Final Report explaining the amendments to Rule 512 published with the Court's Order at 37 Pa.B. 2506 (June 2, 2007).

 Final Report explaining the amendments to Rule 512 published with the Court's Order at 41 Pa.B. 2319 (May 7, 2011).

 Final Report explaining the amendments to Rule 512 published with the Court's Order at 41 Pa.B. 2413 (May 14, 2011).

 Final Report explaining the amendments to Rule 512 published with the Court's Order at 41 Pa.B. 2684 (May 28, 2011).

 Final Report explaining the amendments to Rule 512 published with the Court's Order at 41 Pa.B. 3180 (June 25, 2011).

 Final Report explaining the amendments to Rule 512 published with the Court's Order at 42 Pa.B. 4909 (August 4, 2012).

 Final Report explaining the amendments to Rule 512 published with the Court's Order at 47 Pa.B. 2313 (April 22, 2017).

 Final Report explaining the amendments to Rule 512 published with the Court's Order at 47 Pa.B. 2969 (May 27, 2017).

Final Report explaining the amendments to Rule 512 published with the Court's Order at 49 Pa.B. 610 (February 9, 2019).

Subpart B. DEPENDENCY MATTERS

CHAPTER 11. GENERAL PROVISIONS

PART B(1). EDUCATION AND HEALTH OF CHILD

 (Editor's Note: The following rule is added and printed in regular type to enhance readability.)

Rule 1146. Notice of Truancy Hearing.

 Upon receiving written notice of a hearing regarding a citation or complaint for truancy against a child or a person in parental relation pursuant to 24 P.S. § 13-1333.1 when the child is the subject of a dependency proceeding, the county agency shall serve a copy of the notice upon the dependency court and parties.

Comment

 Pursuant to 24 P.S. § 13-1333.2(b)(1), the court in which a truancy citation or complaint is filed shall provide the county agency with written notice of the hearing. For definition of ''person in parental relation,'' see 24 P.S. § 13-1326.

 The President Judge may adopt local rules coordinating jurisdiction and proceedings between the judge of the court where the citation or complaint was filed and the dependency court judge. Coordination may include, but is not limited to, the entry of an order staying the truancy proceeding for further consideration by the dependency court.

Official Note: Rule 1146 adopted December 21, 2018, effective May 1, 2019.

Committee Explanatory Reports:

 Final Report explaining the provisions of Rule 1146 published with the Court's Order at 49 Pa.B. 610 (February 9, 2019).

Rule 1147. Educational Decision Maker.

 A. Generally. At any proceeding or upon motion, the court shall appoint an educational decision maker for the child if it determines that:

 1) the child has no guardian; or

 2) the court, after notice to the guardian and an opportunity for the guardian to be heard, has made a determination that it is in the child's best interest to limit the guardian's right to make decisions regarding the child's education.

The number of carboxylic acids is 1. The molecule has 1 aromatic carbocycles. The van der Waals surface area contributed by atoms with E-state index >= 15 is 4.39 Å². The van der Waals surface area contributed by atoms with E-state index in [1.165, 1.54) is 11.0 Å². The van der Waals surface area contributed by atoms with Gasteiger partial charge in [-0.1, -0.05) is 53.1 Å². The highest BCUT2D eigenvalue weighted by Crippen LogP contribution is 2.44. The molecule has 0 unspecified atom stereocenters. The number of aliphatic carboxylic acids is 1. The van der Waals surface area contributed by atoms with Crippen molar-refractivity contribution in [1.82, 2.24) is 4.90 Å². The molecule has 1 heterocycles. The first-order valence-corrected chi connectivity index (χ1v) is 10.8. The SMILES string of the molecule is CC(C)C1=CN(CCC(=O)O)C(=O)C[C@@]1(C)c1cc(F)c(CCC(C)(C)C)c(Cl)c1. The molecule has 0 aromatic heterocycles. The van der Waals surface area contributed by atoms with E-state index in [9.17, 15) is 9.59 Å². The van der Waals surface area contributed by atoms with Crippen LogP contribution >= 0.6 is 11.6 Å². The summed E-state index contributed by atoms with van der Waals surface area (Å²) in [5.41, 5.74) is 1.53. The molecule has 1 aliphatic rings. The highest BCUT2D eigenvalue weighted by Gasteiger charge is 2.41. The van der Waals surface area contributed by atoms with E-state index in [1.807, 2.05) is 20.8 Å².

B. Notice of hearings. The educational decision maker shall receive notice of all proceedings.

 C. Duties and responsibilities. The educational decision maker shall:

 1) make appropriate inquiries and take appropriate actions to ensure that:

 a) issues concerning the child's educational stability are addressed;

 b) school discipline matters are addressed;

 c) the child is receiving appropriate education that will allow the child to meet state standards, including any necessary services concerning special education in the least restrictive environment, or remedial services;

 d) the child, who is [sixteen] fourteen years of age or older, is receiving the necessary educational services to transition to [independent living] successful adulthood;

 e) the child, who is receiving services concerning special education, is engaged in transition planning with the school entity beginning no later than the school year in which the child turns fourteen; and

 f) the child, who is aging out of care within ninety days, has a transition plan that addresses the child's educational needs, and if applicable, the plan is coordinated with the child's transition planning concerning special education under the Individuals with Disabilities Education Act.

 2) address the child's educational needs by:

 a) meeting with the child at least once and as often as necessary to make decisions regarding education that are in the child's best interests [of the child];

 b) participating in special education and other meetings, and making decisions regarding all matters affecting the child's educational needs in a manner consistent with the child's best interests;

 c) making any specific recommendations to the court relating to:

 i) the timeliness and appropriateness of the child's educational placement;

 ii) the timeliness and appropriateness of the child's transitional planning; and

 iii) services necessary to address the child's educational needs;

 d) appearing and testifying at court hearings when necessary; and

 e) having knowledge and skills that ensure adequate representation of the child.

Comment